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Pushing changes to GitHub from GitHub Desktop

As you commit changes to your project locally, you can push those changes to GitHub from GitHub Desktop so that others may access them from the remote repository.

Quién puede usar esta característica

People with write permissions can push changes to a repository.

About pushing changes to GitHub

When you push changes, you send the committed changes in your local repository to the remote repository on GitHub. If you change your project locally and want other people to have access to the changes, you must push the changes to GitHub.

Before pushing changes, you should update your local branch to include any commits that have been added to the remote repository. If someone has made commits on the remote that are not on your local branch, GitHub Desktop will prompt you to fetch the new commits before pushing your changes to avoid merge conflicts. For more information, see "Syncing your branch in GitHub Desktop."

Los administradores de un repositorio pueden activar las protecciones en una rama. Si estás trabajando en una rama que está protegida, no podrás eliminar ni hacer un empuje forzado a la rama. Los administradores de repositorio pueden habilitar otras configuraciones de la rama protegida para requerir ciertos flujos de trabajo antes de que la rama se pueda fusionar. Para obtener más información, vea «Acerca de las ramas protegidas».

Repository administrators can also enable rulesets for a branch, which will prevent a push from completing if a ruleset has not been followed. For example, a ruleset may require a specific branch naming convention, or an issue number at the start of a commit message. GitHub Desktop will warn about rulesets to help prevent your branch from getting into a state where you would be unable to push your changes. For more information, see "Acerca de los conjuntos de reglas."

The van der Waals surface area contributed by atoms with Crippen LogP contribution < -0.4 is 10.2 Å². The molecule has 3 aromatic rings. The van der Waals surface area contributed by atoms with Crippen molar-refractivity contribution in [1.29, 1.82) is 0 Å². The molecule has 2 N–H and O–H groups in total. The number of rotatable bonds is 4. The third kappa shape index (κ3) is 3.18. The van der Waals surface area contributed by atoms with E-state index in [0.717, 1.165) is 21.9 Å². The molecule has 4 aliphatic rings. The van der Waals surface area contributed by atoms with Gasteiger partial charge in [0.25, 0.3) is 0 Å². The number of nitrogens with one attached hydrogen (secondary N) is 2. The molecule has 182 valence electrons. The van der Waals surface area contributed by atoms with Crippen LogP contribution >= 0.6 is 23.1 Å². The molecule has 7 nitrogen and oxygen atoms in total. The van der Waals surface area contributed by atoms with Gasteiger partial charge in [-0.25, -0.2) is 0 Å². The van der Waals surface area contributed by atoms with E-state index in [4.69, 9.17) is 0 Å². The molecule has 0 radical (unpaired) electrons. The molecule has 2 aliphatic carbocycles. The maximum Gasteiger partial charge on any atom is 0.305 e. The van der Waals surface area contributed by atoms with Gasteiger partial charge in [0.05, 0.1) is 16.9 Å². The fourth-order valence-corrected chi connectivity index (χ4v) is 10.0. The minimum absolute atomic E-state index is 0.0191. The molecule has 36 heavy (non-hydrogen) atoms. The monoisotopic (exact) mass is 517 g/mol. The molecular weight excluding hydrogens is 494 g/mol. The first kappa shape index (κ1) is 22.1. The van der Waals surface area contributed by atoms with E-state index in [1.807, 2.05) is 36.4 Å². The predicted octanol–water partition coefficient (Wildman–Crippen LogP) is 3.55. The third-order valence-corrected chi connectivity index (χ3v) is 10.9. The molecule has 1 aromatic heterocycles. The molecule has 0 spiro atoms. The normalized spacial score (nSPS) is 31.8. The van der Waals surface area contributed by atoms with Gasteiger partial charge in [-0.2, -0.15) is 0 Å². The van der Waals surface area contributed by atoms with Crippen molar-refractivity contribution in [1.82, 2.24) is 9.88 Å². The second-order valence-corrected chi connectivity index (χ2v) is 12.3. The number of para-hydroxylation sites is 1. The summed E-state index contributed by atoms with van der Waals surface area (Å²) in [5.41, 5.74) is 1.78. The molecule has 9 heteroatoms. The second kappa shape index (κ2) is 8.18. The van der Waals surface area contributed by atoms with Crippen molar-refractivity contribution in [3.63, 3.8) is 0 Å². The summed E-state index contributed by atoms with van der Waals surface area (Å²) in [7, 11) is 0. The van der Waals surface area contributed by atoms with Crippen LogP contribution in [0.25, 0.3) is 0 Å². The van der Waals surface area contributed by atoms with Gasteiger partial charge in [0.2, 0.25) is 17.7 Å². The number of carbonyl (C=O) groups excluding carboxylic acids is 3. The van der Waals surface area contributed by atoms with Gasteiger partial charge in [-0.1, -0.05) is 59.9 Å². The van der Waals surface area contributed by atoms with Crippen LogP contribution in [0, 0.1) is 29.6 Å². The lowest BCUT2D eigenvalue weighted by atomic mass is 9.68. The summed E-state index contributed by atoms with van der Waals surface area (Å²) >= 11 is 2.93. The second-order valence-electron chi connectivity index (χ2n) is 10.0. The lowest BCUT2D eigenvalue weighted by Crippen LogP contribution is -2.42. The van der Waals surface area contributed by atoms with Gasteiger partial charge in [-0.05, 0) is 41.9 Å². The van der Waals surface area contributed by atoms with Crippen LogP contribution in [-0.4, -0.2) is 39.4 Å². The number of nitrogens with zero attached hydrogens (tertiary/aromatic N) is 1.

Pushing changes to GitHub

Note: GitHub Desktop will reject a push if it exceeds certain limits.

  • A push contains a large file over 100 MiB in size.
  • A push is over 2 GiB in total size.

If you configure Almacenamiento de archivos de gran tamaño de Git to track your large files, you can push large files that would normally be rejected. For more information, see "About Git Large File Storage and GitHub Desktop."

  1. Para insertar los cambios locales en el repositorio remoto, en la barra del repositorio, haz clic en Insertar origen.

    Captura de pantalla de la barra del repositorio. Un botón, con la etiqueta "Insertar origen", está resaltado con un contorno naranja.

  2. If there are commits on the remote branch that you don't have on your local branch, GitHub Desktop prompts you to fetch new commits from the remote. In the "New Commits on Remote" window, click Fetch.

  3. Optionally, click Preview Pull Request to open a preview dialog where you can review your changes and begin to create a pull request. For more information, see "Creating an issue or pull request from GitHub Desktop."

    Screenshot of the "No local changes" view. A button, labeled "Preview Pull Request", is highlighted with an orange outline.

Further reading